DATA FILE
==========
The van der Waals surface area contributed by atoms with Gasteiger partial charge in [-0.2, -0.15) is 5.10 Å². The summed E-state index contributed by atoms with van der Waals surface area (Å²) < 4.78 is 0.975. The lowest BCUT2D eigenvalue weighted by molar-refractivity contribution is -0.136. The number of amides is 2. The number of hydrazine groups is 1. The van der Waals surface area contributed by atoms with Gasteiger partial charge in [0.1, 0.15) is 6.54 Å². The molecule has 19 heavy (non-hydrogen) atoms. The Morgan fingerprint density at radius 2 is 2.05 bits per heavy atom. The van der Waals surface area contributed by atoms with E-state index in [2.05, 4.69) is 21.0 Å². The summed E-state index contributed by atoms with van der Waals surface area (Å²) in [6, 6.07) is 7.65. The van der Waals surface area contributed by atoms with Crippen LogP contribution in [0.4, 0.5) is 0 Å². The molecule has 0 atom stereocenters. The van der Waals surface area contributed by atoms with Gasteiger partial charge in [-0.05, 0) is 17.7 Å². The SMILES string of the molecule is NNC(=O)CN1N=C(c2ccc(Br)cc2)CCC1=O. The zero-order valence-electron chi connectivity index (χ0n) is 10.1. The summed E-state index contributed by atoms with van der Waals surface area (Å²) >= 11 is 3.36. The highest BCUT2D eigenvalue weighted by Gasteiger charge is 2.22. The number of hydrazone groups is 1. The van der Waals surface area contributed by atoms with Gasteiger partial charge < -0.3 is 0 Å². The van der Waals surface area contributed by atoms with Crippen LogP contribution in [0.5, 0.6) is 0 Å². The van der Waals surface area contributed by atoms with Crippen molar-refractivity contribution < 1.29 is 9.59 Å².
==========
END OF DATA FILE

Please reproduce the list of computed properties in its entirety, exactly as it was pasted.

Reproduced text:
The van der Waals surface area contributed by atoms with Gasteiger partial charge in [-0.2, -0.15) is 5.10 Å². The summed E-state index contributed by atoms with van der Waals surface area (Å²) < 4.78 is 0.975. The lowest BCUT2D eigenvalue weighted by molar-refractivity contribution is -0.136. The number of amides is 2. The number of hydrazine groups is 1. The van der Waals surface area contributed by atoms with Gasteiger partial charge in [0.1, 0.15) is 6.54 Å². The molecule has 19 heavy (non-hydrogen) atoms. The Morgan fingerprint density at radius 2 is 2.05 bits per heavy atom. The van der Waals surface area contributed by atoms with E-state index in [2.05, 4.69) is 21.0 Å². The summed E-state index contributed by atoms with van der Waals surface area (Å²) in [6, 6.07) is 7.65. The van der Waals surface area contributed by atoms with Crippen LogP contribution in [0.4, 0.5) is 0 Å². The molecule has 0 atom stereocenters. The van der Waals surface area contributed by atoms with Gasteiger partial charge in [-0.05, 0) is 17.7 Å². The SMILES string of the molecule is NNC(=O)CN1N=C(c2ccc(Br)cc2)CCC1=O. The zero-order valence-electron chi connectivity index (χ0n) is 10.1. The summed E-state index contributed by atoms with van der Waals surface area (Å²) >= 11 is 3.36. The highest BCUT2D eigenvalue weighted by Gasteiger charge is 2.22. The number of hydrazone groups is 1. The van der Waals surface area contributed by atoms with Gasteiger partial charge < -0.3 is 0 Å². The van der Waals surface area contributed by atoms with Crippen LogP contribution in [0.5, 0.6) is 0 Å². The van der Waals surface area contributed by atoms with Crippen molar-refractivity contribution < 1.29 is 9.59 Å².